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‘MTSU On the Record’ peers into researchers’ study...

‘MTSU On the Record’ peers into researchers’ study of bacteria’s strange behavior

Bacteria that have a speedy way of escaping battles with mammals’ immune systems were the focus of a recent “MTSU On the Record” radio program.

Dr. Mary Farone, biology professor

Dr. Mary Farone

Host Gina Logue’s interview with Dr. Mary Farone of MTSU’s Department of Biology first aired July 30 on WMOT-FM Roots Radio 89.5 and online at www.wmot.org. You can listen to their conversation above.

In collaboration with scientists at Tennessee Technological University, Farone and 10 colleagues, including her husband, MTSU biology professor Anthony Farone, published a new article about their research in the academic journal BMC Microbiology in May.

The article is available here in a PDF.

It notes how two unique bacteria from a hot tub and a cooling tower in Cookeville, Tennessee, collected in 1999 and studied from 2003 to 2016, enter the nuclei of mammalian cells, replicate and divide. While this isn’t unusual behavior for viruses, Mary Farone said it hasn’t been seen before in bacteria.

WMOT Roots Radio-new logo-2017 web Farone said the fact that the bacteria enter the cell nuclei directly mean that they can spread more quickly throughout the body, potentially speeding up the time in which infection can develop.

“It replicates to large numbers in that nucleus and, essentially, escapes any protective mechanisms the cell might have to defend itself, which it would typically do in its cytoplasm,” Farone said.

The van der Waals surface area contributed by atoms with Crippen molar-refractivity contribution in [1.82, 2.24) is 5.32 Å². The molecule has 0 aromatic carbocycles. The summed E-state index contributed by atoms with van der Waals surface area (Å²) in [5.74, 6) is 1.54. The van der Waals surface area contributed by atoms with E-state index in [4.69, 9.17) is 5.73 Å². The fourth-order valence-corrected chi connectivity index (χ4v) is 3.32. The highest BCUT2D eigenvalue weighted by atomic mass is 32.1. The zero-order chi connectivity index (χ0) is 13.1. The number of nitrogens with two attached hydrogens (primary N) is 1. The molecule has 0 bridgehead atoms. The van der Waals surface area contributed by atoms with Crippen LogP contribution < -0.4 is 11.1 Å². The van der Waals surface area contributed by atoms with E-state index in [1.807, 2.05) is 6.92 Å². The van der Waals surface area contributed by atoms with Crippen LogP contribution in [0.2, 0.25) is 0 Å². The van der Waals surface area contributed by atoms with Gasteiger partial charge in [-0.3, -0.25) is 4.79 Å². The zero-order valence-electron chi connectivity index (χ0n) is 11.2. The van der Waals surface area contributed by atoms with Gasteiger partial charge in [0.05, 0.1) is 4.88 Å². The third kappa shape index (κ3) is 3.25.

“So in a way, it’s escaping from where it’s in danger and using the nucleus to do its replication and dividing.”

In January, the researchers received funding from the National Institutes of Health to continue their search for more information about the bacteria.

The project began with an ecological study of amoebae and bacteria in natural versus human-constructed environments. Farone named the organisms “Candidatus Berkiella aquae” and “Candidatus Berkiella cookevillensis” in honor of her fellow researcher Berk and the location of the original discovery.

To hear previous “MTSU On the Record” programs, visit the searchable “Audio Clips” archives at www.mtsunews.com.

For more information about “MTSU On the Record,” contact Logue at 615-898-5081 or WMOT-FM at 615-898-2800.

Dr. Mary Farone, seated in the foreground, Dr. Sharon Berk and MTSU doctoral candidate Brock Arivett view a graphic image of the amoebae that are part of their nearly 20-year study with Tennessee Tech researchers finding bacteria in a hot tub and cooling towers in Cookeville, Tennessee. The two bacteria species, which were named for Berk, are capable of infecting cell nuclei. (MTSU photo by J. Intintoli)

Dr. Mary Farone, seated in the foreground, Dr. Sharon Berk and MTSU doctoral candidate Brock Arivett view a graphic image, in this 2016 file photo, of the amoebae that are part of their nearly 20-year study with Tennessee Tech researchers finding bacteria in a hot tub and cooling towers in Cookeville, Tennessee. The two bacteria species, which were named for Berk, are capable of infecting cell nuclei. (MTSU file photo by J. Intintoli)


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